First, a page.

People v Cooper

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People v Cooper 2015 NY Slip Op 09771 Decided on December 31, 2015 Appellate Division, Fourth Department Published by New York State Law Reporting Bureau pursuant to Judiciary Law § 431. This opinion is uncorrected and subject to revision before publication in the Official Reports.

Decided on December 31, 2015 SUPREME COURT OF THE STATE OF NEW YORK Appellate Division, Fourth Judicial Department
1416 KA 12-02176






Appeal from a judgment of the Supreme Court, Onondaga County (John J. Brunetti, A.J.), rendered November 2, 2012. The judgment convicted defendant, upon a jury verdict, of attempted robbery in the first degree and assault in the second degree.

It is hereby ORDERED that the judgment so appealed from is unanimously affirmed.

Memorandum: Defendant appeals from a judgment convicting him upon a jury verdict of attempted robbery in the first degree (Penal Law §§ 110.00, 160.15 [4]) and assault in the second degree (§ 120.05 [2]). According to the trial testimony of the victim's sister, who was in the passenger seat of the victim's vehicle when the victim was engaged in the sale of marihuana to the codefendant, the codefendant held a gun to the victim's head. The victim's sister, who was screaming, then saw defendant at the passenger side of the vehicle. She testified that, when she exited the vehicle, which was parked under a street light, she saw that defendant was holding a knife, and she and defendant looked directly at each other while inches apart before she ran down the street. The victim's sister saw defendant stab the victim numerous times. Defendant was arrested when the victim's sister notified the prosecutor at the codefendant's preliminary hearing that the man who stabbed her brother was in the hall.

A police witness testified at trial that the victim's sister was unable to provide any identifying information when interviewed after the crimes occurred. The victim's sister admitted that she and the victim lied to the police regarding the location of the crime, and she stated that she did not tell police that the victim was selling marihuana when the crime occurred because she is the mother of four children and did not want to be connected to a drug sale. She explained that her brother had picked her up from work where she had worked a 16-hour double shift and that he received a call on his cell phone while he was taking her home. Instead of taking her home, however, he proceeded to meet the caller to sell marihuana.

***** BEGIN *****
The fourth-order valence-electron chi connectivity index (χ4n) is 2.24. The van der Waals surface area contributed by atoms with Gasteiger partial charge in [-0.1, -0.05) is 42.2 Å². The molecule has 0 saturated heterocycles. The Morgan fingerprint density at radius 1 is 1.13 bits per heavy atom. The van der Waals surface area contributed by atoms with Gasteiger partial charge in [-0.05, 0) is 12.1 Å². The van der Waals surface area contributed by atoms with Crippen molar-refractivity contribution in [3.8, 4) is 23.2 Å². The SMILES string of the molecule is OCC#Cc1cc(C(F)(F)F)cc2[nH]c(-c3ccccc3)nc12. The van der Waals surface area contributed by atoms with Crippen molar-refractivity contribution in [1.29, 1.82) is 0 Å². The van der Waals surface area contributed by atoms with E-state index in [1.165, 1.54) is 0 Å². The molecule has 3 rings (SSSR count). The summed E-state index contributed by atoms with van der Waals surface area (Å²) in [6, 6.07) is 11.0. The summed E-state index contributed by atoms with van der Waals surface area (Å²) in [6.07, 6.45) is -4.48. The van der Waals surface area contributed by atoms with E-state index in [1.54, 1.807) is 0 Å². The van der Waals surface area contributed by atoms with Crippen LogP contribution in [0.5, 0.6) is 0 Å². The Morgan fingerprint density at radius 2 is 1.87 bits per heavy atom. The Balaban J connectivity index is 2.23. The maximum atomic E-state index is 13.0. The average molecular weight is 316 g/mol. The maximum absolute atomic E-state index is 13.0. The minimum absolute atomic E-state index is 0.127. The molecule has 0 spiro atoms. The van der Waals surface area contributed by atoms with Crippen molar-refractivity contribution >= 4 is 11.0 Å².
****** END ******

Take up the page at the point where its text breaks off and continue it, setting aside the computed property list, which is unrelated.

The victim refused to testify at trial, and Supreme Court held the victim in criminal contempt of court based upon that refusal, and sentenced him to 30 days' incarceration (see Judiciary Law § 750 [A] [3]; People v Sweat, 24 NY3d 348, 353-354). Contrary to defendant's contention, the court did not abuse its discretion in refusing to give a missing witness charge with respect to the victim. Although the victim was in the courtroom, he was "still . . . unavailable within the meaning of the [missing witness] rule" based upon his refusal to testify (People v Savinon, 100 NY2d 192, 198).

Contrary to defendant's contention, viewing the evidence in light of the elements of the crimes as charged to the jury (see People v Danielson, 9 NY3d 342, 349), we conclude that the verdict, which is based primarily upon the testimony of a single eyewitness, is not against the weight of the evidence. Because we conclude that a different verdict would not have been unreasonable, we have reviewed the record and independently assessed the evidence (see People [*2]v Delamota, 18 NY3d 107, 116-117; People v Bleakley, 69 NY2d 490, 495). Although the victim's sister testified that she gave the police information regarding a physical description, the police witness testified that she was unable to do so. Nevertheless, the victim's sister "never wavered in her testimony" regarding the events or her identification of defendant (People v Calabria, 3 NY3d 80, 82). When she saw defendant in the hall outside of the courtroom where she had attended the codefendant's preliminary hearing, she promptly alerted the prosecutor. The victim's sister testified that, when she exited the vehicle, she was inches from defendant in well-lit conditions, albeit briefly and during a very stressful situation; she testified that she and defendant looked directly at each other and she noted his eyes and that she was taller than defendant. The police witness testified that defendant is 5 feet 5 inches tall and the victim's sister testified that she is 5 feet 9 inches tall. The victim's sister testified on cross-examination that she would never forget the faces of the men who injured her brother because she thought she and her brother would be killed that night. Giving "[g]reat deference . . . to the [jury's] opportunity to view the witness[ ], hear the testimony and observe [her] demeanor" (Bleakley, 69 NY2d at 495), we perceive no basis to substitute our credibility determination for that of the jury and conclude that the "jury was justified in finding that guilt was proven beyond a reasonable doubt" (Delamota, 18 NY3d at 117).